Rusty Crayfish

Rusty Crayfish (RC)

Where are RC from and how did they get here?
RC are native to the Ohio River Basin. They are likely spread through non-resident anglers who transport them to use as bait.

How do I identify RC?
You can distinguish a RC from a native crayfish by the rusty red spots on the middle portions of their bodies. Their claws are usually more robust than native crayfish, and have black tips.
Please contact our Water Program Coordinator if you think you have found RC.

Note the RC's rusty side spots and black claw tips

How do RC affect Wisconsin water bodies?
RC are aggressive, and displace native crayfish. They are “clear cutters,” and cut down aquatic vegetation. This decreases habitat for small fish. They also decrease the density and variety of invertebrates.

What can be done once RC enter a water body?
Intensive trapping and harvesting may lower populations of RC in a water body, but it will not completely eliminate the population. The best method of treatment is prevention. Education to anglers, bait dealers, and the general community will help to ensure RC are not spread to additional water bodies.

Additional Resources

Manitowish Waters Lakes Association

Wisconsin DNR Aquatic Invasive Species

Citizen Lake Monitoring Network: Get Involved!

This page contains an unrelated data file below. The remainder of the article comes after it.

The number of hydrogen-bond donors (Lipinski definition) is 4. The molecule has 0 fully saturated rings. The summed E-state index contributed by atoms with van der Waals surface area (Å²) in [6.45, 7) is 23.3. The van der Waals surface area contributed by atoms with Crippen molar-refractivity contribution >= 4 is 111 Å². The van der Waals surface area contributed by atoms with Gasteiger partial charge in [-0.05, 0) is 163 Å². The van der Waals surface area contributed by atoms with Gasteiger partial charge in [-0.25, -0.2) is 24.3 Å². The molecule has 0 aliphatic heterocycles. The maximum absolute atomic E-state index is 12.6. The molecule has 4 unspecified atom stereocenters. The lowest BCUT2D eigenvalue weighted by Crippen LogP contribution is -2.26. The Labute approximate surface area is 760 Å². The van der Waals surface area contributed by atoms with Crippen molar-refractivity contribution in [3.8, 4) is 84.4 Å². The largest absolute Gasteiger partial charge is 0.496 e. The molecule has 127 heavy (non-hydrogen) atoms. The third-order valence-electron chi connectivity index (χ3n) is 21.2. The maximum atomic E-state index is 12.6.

Great Lakes Indian Fish & Wildlife Commission (GLIFWC) Invasive Species Area Maps

US Geological Survey Invasive Species Research

Vilas County Land and Water Conservation Department

Invasive Plants Association of Wisconsin



Available for loan.

Lake Plants You Should Know- A Visual Field Guide. University of Wisconsin- Extension.

Aquatic Plants of the Upper Midwest- A Photographic Field Guide To Our Underwater Forests.Written by: Paul Skawinski.

Through the Looking Glass- A Field Guide to Aquatic Plants. Written by: Susan Borman, Robert Korth, and Jo Temte.

Saving Our Lakes and Streams. Written by: James A. Brakken.

Your Help Is Needed

Curly leaf pondweed has been found in the Manitowish Waters Chain. Please keep your eyes open and let us know if you see this aquatic invasive plant along your shorelines or docks. Additionally, please check your boats and props to prevent the spread!

Citizen AIS Lake Monitoring

Join a crew to search for suspicious-looking species (plant or animal). Keep your eyes peeled and report any sightings to us.

Clean Boats Clean Waters

Educate boaters at landings and inspect boats and trailers.

Volunteer today, to protect our waters tomorrow.

Phone: (715) 543-2085

AIS of the Month

September: Mystery Snails

August: Eurasian Water Milfoil

July: Purple Loosestrife

June: Curly Leaf Pondweed